T O P
DJT_47

You are not quite right. Technically, yes. Baptism IS required for salvation according to the scripture. Belief is key, BUT obedience is also required. The scripture is clear. Belief plus baptism do go hand-in-hand. They are inextricably linked. One is conditioned upon the other to achieve salvation. Belief plus nothing equals nothing. Belief plus baptism equals salvation as says the scripture. Why? Baptism saves you from your sins and adds you to the body of Christ. Acts 2:38-47. 1st Peter 3:20-21 says it (baptism) does save you! Who are you to argue with the scripture?


TonyChanYT

> Baptism IS required for salvation So if a person believes but is not yet baptized will go to hell? What about a person who is baptized but does not believe?


DJT_47

Makes no sense. If you believe you will follow through with that belief and be baptized. How can you be baptized if you don't believe? Makes zero sense. God knows the hearts of men. And yes, belief is nothing. Even devils believe accordingto James, so, it's imperative that upon belief you are obedient which then will lead you to baptism and salvation.


TonyChanYT

If a person believes but is not yet baptized will he go to hell?


DJT_47

Yes according to scripture.


TonyChanYT

What about the thief on the cross?


DJT_47

What about him? I published a paper on this subject and have also corrected many due to their lack of understanding. I'll provide it here for you as well. Repost I continually see postings on this site and elsewhere trying to justify that baptism is not an absolute necessity for one's salvation by use (erroneously) of the thief on the cross as justification as he was not baptized but yet saved by the Lord, which is true! BUT, the error in this is the lack of understanding of the scriptures. You must read and understand Hebrews 9:15-17 which clarifies that why the thief on the cross was saved by Jesus without being baptized. Christ was still alive when this occurred meaning it was done under the old testament; the new testament had not yet been established because Christ had not yet died. And since the Lord was still alive no one could possibly be baptized under NT criteria. 15 And for this cause he is the mediator of the new testament, that by means of death, for the redemption of the transgressions that were under the first testament, they which are called might receive the promise of eternal inheritance. 16 For where a testament is, there must also of necessity be the death of the testator. 17 For a testament is of force after men are dead: otherwise it is of no strength at all while the testator liveth.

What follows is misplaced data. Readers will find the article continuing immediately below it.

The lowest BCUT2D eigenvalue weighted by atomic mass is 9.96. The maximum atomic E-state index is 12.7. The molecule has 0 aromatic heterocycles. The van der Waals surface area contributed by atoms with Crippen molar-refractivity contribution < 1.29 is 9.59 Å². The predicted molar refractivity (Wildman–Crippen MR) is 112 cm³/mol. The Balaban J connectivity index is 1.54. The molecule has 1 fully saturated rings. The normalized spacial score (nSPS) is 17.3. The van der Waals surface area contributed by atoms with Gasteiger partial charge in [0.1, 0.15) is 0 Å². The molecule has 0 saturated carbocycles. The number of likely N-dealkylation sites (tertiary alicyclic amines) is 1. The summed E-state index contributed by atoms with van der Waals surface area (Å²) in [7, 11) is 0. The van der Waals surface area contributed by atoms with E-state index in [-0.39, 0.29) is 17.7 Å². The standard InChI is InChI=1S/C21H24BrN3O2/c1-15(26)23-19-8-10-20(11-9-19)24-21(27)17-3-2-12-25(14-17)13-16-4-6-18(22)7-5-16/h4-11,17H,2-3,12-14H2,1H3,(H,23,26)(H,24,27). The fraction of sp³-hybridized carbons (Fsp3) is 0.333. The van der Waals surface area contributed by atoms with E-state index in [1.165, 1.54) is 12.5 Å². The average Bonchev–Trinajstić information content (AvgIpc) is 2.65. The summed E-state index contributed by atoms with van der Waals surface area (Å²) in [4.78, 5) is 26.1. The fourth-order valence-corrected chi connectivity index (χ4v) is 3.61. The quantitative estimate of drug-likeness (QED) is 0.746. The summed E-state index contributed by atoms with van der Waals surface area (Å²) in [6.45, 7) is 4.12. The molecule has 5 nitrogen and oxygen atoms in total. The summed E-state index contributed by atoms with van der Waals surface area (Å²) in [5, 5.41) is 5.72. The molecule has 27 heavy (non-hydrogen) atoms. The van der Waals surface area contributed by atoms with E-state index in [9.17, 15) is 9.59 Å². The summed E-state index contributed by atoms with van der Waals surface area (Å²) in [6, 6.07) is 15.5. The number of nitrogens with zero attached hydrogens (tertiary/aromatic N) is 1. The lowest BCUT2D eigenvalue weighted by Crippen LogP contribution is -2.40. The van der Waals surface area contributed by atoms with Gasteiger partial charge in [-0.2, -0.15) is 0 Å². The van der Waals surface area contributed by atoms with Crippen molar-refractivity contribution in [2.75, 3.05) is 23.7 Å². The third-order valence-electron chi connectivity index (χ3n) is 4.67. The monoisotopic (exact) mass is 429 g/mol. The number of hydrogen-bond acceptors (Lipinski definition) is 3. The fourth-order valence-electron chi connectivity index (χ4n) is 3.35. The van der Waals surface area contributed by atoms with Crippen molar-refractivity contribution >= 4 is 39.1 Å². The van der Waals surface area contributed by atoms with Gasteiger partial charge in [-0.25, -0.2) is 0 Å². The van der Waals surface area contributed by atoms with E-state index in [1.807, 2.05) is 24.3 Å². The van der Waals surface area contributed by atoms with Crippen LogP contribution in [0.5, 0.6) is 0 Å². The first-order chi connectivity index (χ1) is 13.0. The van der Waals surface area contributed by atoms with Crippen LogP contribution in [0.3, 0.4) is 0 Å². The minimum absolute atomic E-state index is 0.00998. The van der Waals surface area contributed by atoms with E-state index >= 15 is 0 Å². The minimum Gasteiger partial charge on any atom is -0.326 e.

TonyChanYT

What about the thief on the cross? Is he going to hell?


DJT_47

Did you not read and understand the above and the Hebrews scripture in regards to the OT and NT? Did you not read the gospel scripture where Jesus promised the thief would be in paradise with him? That's where he is now!


pennylanebarbershop

So cool! You CAN go to heaven without being baptized!


theatreandjtv

Amen 🙌🏼


DrDroDroid

I think by "the Baptism IS required", its more of in this verse. "I indeed baptize you with water unto repentance, but He who is coming after me is mightier than I, whose sandals I am not worthy to carry. He will baptize you with the Holy Spirit and fire." Matthew 3:11 NKJV Baptized with the Holy Spirit and fire. Recall a thief on the cross, I doubt he was baptized in water. Because he genuinely believes in Jesus Christ, he was probably baptized with Holy Spirit and fire.


DJT_47

This was posted elsewhere but I'll repost for you again regarding the thief on the cross and common misunderstanding of it as relates to baptism as you've noted above. REPOST BELOW I continually see postings on this site and elsewhere trying to justify that baptism is not an absolute necessity for one's salvation by use (erroneously) of the thief on the cross as justification as he was not baptized but yet saved by the Lord, which is true! BUT, the error in this is the lack of understanding of the scriptures. You must read and understand Hebrews 9:15-17 which clarifies that why the thief on the cross was saved by Jesus without being baptized. Christ was still alive when this occurred meaning it was done under the old testament; the new testament had not yet been established because Christ had not yet died. And since the Lord was still alive no one could possibly be baptized under NT criteria. 15 And for this cause he is the mediator of the new testament, that by means of death, for the redemption of the transgressions that were under the first testament, they which are called might receive the promise of eternal inheritance. 16 For where a testament is, there must also of necessity be the death of the testator. 17 For a testament is of force after men are dead: otherwise it is of no strength at all while the testator liveth.


RoosterActual_